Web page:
Who can become a covenanting community? What does it take?
Any group or organization can become a covenanting community if it meets the following four requirements. Covenanting communities must:
  • Claim a Unitarian Universalist identity.
  • Commit to advancing UU values and principles through covenantal relationship among your members and with your community.
  • Have a new, alternative or creative approach to faith community, beyond the form of a traditional congregation.
  • Maintain relationships with other UU individuals, groups and congregations.
Like UUA member congregations, covenanting communities may also retain connections to other faith traditions. There is no requirement to cease affiliations with other groups or organizations in order to become a covenanting community.
There are no specific membership or geographical requirements beyond a primary location in the United States (see Q9 below).
To become a covenanting community, you must complete the online application form, which includes questions about the four 1 requirements as well as general contact information. Your application will be received by the UUA and sent to your UUA regional staff. Your regional staff members review your application, may follow up with you if there are any questions, and they will approve your application if you meet all the requirements listed above. Applications are typically reviewed once each quarter. If you are interested in applying for your staff to participate in one of the UUA’s insurance programs (health, dental, retirement, life, long-term disability), you may be required to provide additional documentation.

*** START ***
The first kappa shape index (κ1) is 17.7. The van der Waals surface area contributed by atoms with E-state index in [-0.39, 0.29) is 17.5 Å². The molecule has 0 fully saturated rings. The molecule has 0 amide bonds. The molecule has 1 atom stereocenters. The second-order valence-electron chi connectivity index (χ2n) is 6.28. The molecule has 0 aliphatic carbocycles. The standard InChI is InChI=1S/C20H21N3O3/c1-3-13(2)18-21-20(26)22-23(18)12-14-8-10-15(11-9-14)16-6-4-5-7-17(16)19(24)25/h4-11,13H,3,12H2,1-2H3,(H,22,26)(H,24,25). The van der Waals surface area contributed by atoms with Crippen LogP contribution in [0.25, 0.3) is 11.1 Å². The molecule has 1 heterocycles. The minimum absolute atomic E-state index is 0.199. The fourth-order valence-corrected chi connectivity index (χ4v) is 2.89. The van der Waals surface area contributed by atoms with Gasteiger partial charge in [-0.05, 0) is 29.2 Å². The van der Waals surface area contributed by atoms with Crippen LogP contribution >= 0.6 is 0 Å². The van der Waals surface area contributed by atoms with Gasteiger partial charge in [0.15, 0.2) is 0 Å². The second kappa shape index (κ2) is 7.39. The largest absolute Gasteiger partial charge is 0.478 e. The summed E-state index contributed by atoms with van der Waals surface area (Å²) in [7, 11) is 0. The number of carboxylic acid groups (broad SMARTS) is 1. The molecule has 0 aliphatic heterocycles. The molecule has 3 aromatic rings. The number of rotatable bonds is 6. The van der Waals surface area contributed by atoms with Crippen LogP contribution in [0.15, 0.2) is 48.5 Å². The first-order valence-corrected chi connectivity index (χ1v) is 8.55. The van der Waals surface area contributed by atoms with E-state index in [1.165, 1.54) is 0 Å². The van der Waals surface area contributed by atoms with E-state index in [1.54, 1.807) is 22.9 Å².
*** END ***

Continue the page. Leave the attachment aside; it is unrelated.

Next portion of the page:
The status of “covenanting community” must be renewed each year, which happens in December and January at the same time as congregational membership certification. Covenanting communities also make a financial contribution to the UUA (see below).
What is the relationship between covenanting communities and the UUA (what are the benefits and expectations)?
As a covenanting community, you generally receive the same benefits from UUA staff and programs as congregations receive. This includes access to workshops and trainings, the ability to apply for the UUA insurance and benefits programs for any paid staff, subscriptions to UU World magazine for core members, a listing under the UUA's find a congregation page, and a primary contact relationship with a regional staff member.